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Textual Cohesion and Coherence in Children's Writing Revisited

Dixie Lee Spiegel and Jill Fitzgerald
Research in the Teaching of English
Vol. 24, No. 1 (Feb., 1990), pp. 48-66
Stable URL: http://www.jstor.org/stable/40171445
Page Count: 19
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Since scans are not currently available to screen readers, please contact JSTOR User Support for access. We'll provide a PDF copy for your screen reader.
Textual Cohesion and Coherence in Children's Writing Revisited
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Abstract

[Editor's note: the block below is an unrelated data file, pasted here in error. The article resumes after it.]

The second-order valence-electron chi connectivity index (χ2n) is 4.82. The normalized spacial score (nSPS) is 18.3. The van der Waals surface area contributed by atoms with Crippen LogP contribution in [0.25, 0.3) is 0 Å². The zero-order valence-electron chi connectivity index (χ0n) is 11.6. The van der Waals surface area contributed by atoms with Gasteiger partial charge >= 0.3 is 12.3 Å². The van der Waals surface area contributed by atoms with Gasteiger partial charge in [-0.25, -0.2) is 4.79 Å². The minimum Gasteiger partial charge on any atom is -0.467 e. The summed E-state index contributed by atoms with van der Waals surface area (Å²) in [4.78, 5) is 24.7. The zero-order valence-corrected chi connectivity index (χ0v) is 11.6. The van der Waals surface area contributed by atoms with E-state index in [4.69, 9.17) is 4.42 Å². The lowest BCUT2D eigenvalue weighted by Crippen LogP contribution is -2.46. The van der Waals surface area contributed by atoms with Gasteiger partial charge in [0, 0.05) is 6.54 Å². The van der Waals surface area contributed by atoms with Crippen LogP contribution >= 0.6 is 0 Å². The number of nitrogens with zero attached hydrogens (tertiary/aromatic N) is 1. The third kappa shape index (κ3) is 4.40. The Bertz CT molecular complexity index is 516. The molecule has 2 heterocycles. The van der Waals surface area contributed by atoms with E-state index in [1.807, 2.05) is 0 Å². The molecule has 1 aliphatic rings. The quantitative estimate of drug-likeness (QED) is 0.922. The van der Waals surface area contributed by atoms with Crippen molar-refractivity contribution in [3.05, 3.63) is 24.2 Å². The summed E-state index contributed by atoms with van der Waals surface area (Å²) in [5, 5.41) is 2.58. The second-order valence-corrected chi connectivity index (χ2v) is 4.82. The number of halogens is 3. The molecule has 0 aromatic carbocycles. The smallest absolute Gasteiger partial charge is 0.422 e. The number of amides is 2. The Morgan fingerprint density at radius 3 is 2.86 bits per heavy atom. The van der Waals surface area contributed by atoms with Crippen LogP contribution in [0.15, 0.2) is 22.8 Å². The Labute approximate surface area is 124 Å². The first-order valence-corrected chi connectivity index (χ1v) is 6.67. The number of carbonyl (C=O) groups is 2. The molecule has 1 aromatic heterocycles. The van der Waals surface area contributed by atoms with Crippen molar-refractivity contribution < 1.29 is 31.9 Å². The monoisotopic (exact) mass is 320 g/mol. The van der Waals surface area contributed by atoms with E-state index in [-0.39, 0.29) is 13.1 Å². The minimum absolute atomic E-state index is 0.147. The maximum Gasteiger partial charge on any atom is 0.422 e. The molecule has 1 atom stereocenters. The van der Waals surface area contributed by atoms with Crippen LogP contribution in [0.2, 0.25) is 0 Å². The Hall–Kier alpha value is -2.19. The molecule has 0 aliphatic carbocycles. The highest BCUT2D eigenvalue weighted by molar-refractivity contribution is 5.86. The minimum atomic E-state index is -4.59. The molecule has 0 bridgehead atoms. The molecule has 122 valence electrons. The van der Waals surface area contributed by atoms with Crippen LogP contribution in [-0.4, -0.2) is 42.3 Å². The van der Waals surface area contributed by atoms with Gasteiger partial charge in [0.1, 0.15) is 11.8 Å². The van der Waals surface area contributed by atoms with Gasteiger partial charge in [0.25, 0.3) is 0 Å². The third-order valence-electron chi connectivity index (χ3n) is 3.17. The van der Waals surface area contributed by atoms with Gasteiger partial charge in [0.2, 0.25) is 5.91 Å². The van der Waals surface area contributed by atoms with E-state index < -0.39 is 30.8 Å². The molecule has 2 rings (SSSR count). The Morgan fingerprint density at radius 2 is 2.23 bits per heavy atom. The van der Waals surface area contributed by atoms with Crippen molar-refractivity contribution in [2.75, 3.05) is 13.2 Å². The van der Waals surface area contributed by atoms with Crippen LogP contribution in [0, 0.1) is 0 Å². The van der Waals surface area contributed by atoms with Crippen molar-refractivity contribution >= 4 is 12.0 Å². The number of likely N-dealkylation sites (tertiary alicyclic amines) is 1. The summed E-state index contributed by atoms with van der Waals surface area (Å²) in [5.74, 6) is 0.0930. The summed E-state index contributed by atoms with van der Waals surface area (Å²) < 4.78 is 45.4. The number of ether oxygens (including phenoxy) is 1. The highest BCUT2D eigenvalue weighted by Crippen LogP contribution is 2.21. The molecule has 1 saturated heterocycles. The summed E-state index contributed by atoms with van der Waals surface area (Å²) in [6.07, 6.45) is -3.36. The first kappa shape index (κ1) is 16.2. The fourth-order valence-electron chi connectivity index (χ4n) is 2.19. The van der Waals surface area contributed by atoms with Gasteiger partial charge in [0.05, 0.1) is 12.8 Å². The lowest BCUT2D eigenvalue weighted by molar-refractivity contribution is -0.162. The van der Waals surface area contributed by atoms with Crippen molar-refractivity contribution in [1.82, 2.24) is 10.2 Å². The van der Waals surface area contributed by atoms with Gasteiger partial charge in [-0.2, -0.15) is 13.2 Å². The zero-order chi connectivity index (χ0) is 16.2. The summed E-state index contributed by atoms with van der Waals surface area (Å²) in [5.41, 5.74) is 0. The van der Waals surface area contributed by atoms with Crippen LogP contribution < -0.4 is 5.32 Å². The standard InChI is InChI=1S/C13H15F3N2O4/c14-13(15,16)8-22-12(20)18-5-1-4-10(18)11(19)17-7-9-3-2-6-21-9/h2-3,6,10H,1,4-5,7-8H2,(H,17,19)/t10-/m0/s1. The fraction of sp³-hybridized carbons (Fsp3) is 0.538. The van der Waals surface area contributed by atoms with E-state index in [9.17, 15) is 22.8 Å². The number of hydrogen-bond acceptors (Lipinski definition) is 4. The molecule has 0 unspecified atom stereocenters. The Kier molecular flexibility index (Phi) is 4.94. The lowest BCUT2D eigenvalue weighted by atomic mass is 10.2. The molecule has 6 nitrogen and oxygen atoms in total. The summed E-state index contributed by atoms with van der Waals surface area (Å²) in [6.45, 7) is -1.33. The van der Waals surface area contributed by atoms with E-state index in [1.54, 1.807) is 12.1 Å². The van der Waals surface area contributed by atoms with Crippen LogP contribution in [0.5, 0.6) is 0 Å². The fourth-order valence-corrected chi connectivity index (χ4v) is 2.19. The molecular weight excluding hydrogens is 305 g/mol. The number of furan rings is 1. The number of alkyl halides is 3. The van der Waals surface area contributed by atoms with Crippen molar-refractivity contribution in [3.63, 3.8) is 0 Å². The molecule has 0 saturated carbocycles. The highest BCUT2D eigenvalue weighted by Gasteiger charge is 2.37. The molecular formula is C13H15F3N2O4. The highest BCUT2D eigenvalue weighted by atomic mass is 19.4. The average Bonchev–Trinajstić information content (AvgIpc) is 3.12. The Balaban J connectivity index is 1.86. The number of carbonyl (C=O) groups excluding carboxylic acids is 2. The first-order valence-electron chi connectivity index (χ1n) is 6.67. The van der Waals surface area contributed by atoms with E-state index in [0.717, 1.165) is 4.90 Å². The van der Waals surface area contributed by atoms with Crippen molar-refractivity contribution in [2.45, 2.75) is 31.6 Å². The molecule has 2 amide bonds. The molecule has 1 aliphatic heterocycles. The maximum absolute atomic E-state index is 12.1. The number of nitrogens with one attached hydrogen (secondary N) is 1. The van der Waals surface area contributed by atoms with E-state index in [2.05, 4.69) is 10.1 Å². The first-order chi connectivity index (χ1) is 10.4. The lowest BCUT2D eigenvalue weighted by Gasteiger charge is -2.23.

The study examined the relationship between cohesion and coherence in children's writing and whether this relationship varied with story content, quality of writing, and grade level. Findings from this study, which used a unidimensional, linguistic, text-based measure of coherence (Hasan's [1984] cohesive harmony index), were compared to the results of an earlier study, which used a multidimensional, holistic rating of coherence. Two stories written by each of 27 third graders and 22 sixth graders were scored for 11 cohesion variables, coherence, and quality. Main conclusions of the present study were: (a) there was evidence of a relationship between cohesion and coherence; (b) the relationship varied according to text content; (c) the relationship did not vary according to quality of writing; and (d) the relationship did not vary according to the students' grade level. Additionally, in the first study, developmental effects were found for cohesion, coherence, and quality. When compared to findings from the earlier study, both similarities and disparities were noted.

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